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Reusing blood from surgery

Josephine

NURSE DIRECTOR EMERITUS
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There are two methods: 1. salvaging blood lost during surgery and 2. reusing blood from wound drainage bottles.

1. Blood lost during surgery is routinely gathered up by means of a suction machine. Usually this is evacuated into a disposable container with some granules which expand on contact with fluid, causing it to become a semi-solid material which can be safely disposed of.

suction unit-horz.jpg


2. But there are systems now in use where the fluid suctioned out of the wound passes through a filter which removes all the bone, fat and other solid materials, leaving just the pure blood which is passed into an IV bag. When this is full, it can be plugged into the IV cannula just like a regular transfusion and given back to the patient.

Hemo-Sep Blood Salvage
HemoSep_Blood_Salvage_Technology.jpg



LINK
Having received approval to be sold in Europe and Canada, HemoSep is set to revolutionise the healthcare sector. HemoSep is a revolutionary surgical blood salvage technology which was developed at the University of Strathclyde, Glasgow in the United Kingdom. Its developers believe that it has the potential to radically transform the way major surgery is carried out by reducing blood loss in patients. The device consists of a blood bag which employs a chemical sponge technology and a mechanical agitator to concentrate blood sucked from the surgical site or drained from the heart-lung machine after the surgery. The separated cells are then returned to the patient by intravenous transfusion.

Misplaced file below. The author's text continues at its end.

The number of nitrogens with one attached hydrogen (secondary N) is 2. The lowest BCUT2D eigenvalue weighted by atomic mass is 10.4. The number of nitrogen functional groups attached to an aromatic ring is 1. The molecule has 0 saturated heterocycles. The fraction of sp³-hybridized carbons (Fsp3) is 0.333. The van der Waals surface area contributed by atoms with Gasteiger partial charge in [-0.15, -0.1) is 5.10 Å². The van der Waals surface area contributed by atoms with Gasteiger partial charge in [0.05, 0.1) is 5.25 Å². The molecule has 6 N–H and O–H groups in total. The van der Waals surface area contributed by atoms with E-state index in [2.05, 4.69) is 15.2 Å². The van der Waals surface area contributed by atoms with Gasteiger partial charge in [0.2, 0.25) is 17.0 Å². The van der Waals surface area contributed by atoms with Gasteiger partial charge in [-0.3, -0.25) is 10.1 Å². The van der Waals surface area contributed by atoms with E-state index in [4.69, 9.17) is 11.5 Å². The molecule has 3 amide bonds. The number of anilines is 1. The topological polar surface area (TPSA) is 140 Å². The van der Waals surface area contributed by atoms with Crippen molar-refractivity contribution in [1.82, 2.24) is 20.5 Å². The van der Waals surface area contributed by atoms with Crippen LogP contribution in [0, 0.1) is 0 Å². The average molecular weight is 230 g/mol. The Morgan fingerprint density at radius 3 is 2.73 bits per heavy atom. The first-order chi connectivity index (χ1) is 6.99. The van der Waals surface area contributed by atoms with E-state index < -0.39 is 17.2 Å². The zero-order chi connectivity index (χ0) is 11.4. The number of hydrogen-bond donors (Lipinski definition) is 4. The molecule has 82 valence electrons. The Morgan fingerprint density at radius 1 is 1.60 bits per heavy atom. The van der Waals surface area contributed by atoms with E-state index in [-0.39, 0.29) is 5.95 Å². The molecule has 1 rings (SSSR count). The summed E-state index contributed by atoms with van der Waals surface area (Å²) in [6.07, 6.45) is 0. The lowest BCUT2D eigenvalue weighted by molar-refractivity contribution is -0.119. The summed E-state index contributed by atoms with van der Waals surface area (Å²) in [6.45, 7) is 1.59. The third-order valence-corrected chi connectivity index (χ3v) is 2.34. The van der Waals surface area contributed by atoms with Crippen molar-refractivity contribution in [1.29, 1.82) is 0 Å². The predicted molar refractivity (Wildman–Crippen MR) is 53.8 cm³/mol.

2. Similarly, blood drained from the wound via a high vacuum bottle during the first 12 or so hours post-op, is also filtered and then passed into an IV bag for use.

ATS Bulb Post-Operative System
atsbulbset373.jpg


Link

The requirements for homologous blood transfusion in patients undergoing total knee replacements under tourniquet, before and after the introduction of autologous transfusion of blood collected from wound drains, are compared. In a control population of 93 patients undergoing total knee replacement, 67 required homologous transfusions of two units or more. In 160 patients who were re-transfused with blood from wound drains, only 30 required additional homologous transfusions. Re-transfusion of filtered drained blood reduces the need for homologous bank blood. This avoids the risks associated with donated blood and affords significant cost savings.
 

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